Mostly, I applied for openings in the U.S., but a few were abroad too. I applied for positions that did and did not require a PhD, inside and outside of academia, doing teaching, research, writing, or some combination of those things.

The responses to my applications varied widely. Aside from the occasional automated email confirmation, 23 of the 38 applications disappeared into the ether of forevermore with no response, positive or negative. Of the 15 that did respond, 9 were negative responses informing me that my application would not be considered, and 6 were positive responses requesting some type of interview, writing test or other follow up.

The amount of time it took for me to receive any kind of response generally ranged from a few days to a few weeks. But in one odd case, a company responded with a request for a brief phone chat 73 days after I had submitted the application (#37). They were hiring on a rolling basis, which was probably a factor.

I participated in a brief phone interview with one well known biotech supplier (#35). As it concluded, the interviewer explained that I would be contacted by so-and-so for a more thorough follow up interview over Skype the following week. I never heard from them again.

In another case (#36), I was received a rejection email 10 days after I applied. Then, 12 days later, they contacted me again to request a phone interview. I wondered if these HR idiosyncrasies could be some indication of how the broader organizations function, but I guess I'll never know.

It is hard to identify many clear trends from this data, given that my personal experience is only a small sample size. I can't say that one job type was more responsive in any particular way. The academic positions generally had a longer response time, which is expected given the amount of application materials that they requested and the Fall 2017 start date for those positions.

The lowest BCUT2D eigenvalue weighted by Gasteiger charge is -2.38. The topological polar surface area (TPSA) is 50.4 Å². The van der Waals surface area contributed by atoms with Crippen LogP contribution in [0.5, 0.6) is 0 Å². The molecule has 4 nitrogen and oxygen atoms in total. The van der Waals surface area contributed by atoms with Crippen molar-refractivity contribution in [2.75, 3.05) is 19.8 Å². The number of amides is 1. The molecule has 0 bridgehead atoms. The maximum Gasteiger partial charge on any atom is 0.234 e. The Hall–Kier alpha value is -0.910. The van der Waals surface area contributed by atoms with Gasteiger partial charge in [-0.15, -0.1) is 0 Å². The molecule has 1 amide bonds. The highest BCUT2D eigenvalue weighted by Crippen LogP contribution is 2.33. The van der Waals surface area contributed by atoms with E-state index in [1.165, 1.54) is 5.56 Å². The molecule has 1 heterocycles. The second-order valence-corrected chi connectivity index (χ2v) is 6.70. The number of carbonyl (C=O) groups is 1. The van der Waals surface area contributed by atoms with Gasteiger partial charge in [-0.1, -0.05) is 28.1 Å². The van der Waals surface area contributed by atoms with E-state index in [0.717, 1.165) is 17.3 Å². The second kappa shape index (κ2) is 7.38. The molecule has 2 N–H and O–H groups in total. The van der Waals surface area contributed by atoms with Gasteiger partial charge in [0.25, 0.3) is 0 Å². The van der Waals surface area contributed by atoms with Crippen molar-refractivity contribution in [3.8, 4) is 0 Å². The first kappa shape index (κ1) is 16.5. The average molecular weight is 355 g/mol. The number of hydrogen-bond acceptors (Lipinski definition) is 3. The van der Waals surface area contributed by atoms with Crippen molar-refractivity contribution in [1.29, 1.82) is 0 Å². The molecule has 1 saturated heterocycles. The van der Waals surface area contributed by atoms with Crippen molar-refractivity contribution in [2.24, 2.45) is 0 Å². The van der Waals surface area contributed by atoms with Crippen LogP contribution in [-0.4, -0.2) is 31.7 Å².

5. Projections and Reflections
Ultimately, the position I accepted (#38) was as a Public Health Scientist in the virology lab at my state's department of health services. It was one of the few local positions I applied for, and incidentally the only one that resulted in an in-person interview. 

I prepared for the interview by going over general job interview questions I found on the internet and writing out responses. This proved helpful. I showed up on time, in a suit and tie, and tried to remember to make eye contact with everyone on the interview panel. It turned out that one of the people working there that was on the interview panel was a person I had known previously from my department when he was a graduate student there. I don't know if that was a factor.

While it is not the highest salaried position that I pursued, it will be a modest increase in salary, and an improvement in benefits such as retirement plans. And, it should generally consume only 40 hours of my week unless there is a public health crisis. The value of more time on the evenings and weekends to spend on all the other things that I enjoy in life, like our newborn son, will not be insignificant.

I have loved the creative and scientific aspects of working in academic research, and feel very fortunate to have been able to do so for so many years with some of the smartest and most interesting people that I have known. But I am also eager to work in a more application driven environment that has important implications for public health in my state. I am eager to have stability, to know that my employment status is not ephemeral, and to know that I can put down roots if I want to. Plus, I am able to continue working in virology, my current and chosen field of interest. 

I hope that this information will be useful perhaps to others in my field who sometimes wonder where their PhD will take them.